Japan and the United States have maintained tight-knit relations for the last seven decades, despite having an ugly past less than a century ago. How could these two nations form such a strong alliance after such a horrifying history as adversaries?

Hiroshima Nagasaki Bombing
Atomic bomb mushroom clouds over Hiroshima (left) and Nagasaki (right) in August 1945. (Image source: Wikimedia Commons)

When Japan bombarded Pearl Harbor in 1941, it did not foresee how big of a giant it would have awakened. After nearly four years of intense warfare and thousands of lives lost from both sides, the former militarist country finally conceded following the epoch-defining American atomic bombing in Hiroshima and Nagasaki in 1945. The blast was literally so powerful that it not only brought the Japanese aggressors down to their knees but also had a long-term impact on its history and growth as a country.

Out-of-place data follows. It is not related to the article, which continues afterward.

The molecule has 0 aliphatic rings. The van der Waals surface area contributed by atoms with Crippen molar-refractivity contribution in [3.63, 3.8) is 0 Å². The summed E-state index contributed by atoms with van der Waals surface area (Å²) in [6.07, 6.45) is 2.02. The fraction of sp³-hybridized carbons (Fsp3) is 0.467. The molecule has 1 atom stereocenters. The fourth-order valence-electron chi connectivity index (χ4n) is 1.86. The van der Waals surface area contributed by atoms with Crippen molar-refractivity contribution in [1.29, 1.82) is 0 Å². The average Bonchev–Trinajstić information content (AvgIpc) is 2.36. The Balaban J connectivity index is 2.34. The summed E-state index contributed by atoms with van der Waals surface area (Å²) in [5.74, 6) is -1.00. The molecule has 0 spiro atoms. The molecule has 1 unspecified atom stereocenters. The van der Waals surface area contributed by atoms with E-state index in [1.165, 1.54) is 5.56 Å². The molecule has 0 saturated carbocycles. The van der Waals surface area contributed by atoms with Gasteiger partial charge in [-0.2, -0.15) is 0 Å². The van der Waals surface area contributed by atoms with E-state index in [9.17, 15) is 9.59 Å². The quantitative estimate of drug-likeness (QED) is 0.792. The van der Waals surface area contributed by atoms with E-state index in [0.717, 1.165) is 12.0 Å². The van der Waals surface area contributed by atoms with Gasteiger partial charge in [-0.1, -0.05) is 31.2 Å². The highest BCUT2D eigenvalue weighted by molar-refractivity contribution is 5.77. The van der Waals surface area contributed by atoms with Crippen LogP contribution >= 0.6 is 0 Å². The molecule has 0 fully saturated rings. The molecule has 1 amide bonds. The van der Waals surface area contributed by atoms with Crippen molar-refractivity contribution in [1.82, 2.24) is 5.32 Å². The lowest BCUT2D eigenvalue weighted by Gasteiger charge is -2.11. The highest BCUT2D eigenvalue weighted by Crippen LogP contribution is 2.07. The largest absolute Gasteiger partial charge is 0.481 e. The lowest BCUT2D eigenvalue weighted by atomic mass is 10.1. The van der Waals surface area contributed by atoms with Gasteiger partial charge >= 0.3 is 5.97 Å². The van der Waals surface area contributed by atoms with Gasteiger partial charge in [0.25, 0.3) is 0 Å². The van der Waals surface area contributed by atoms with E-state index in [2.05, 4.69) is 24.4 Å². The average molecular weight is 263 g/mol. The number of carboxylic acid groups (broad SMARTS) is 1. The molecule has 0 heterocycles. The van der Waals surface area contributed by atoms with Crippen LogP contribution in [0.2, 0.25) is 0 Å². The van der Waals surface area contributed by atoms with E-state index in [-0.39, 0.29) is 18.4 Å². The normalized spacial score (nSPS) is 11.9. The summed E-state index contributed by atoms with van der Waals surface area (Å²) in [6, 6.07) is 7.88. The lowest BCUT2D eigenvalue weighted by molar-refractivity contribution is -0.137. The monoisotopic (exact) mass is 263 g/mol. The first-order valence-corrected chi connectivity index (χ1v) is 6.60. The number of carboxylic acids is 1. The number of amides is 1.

Toward the end of World War II, both countries struggled with how to end the war, having to recognize that neither side had a chance of totally and utterly invading the other. When Japan surrendered, however, the reconciliation process began and progressed so quickly that one might not believe both nations were once archenemies.

During Japan’s independence between 1945-1952, the US occupied and helped rebuild the country from the ashes of war with a strong emphasis on economic growth and stability that would eventually boost the former into becoming among the world’s largest economies. The former’s recovery became one of the biggest economic comebacks in recent history, ranking third place as of 2021 with over $4.9 million in the gross domestic product (GDP).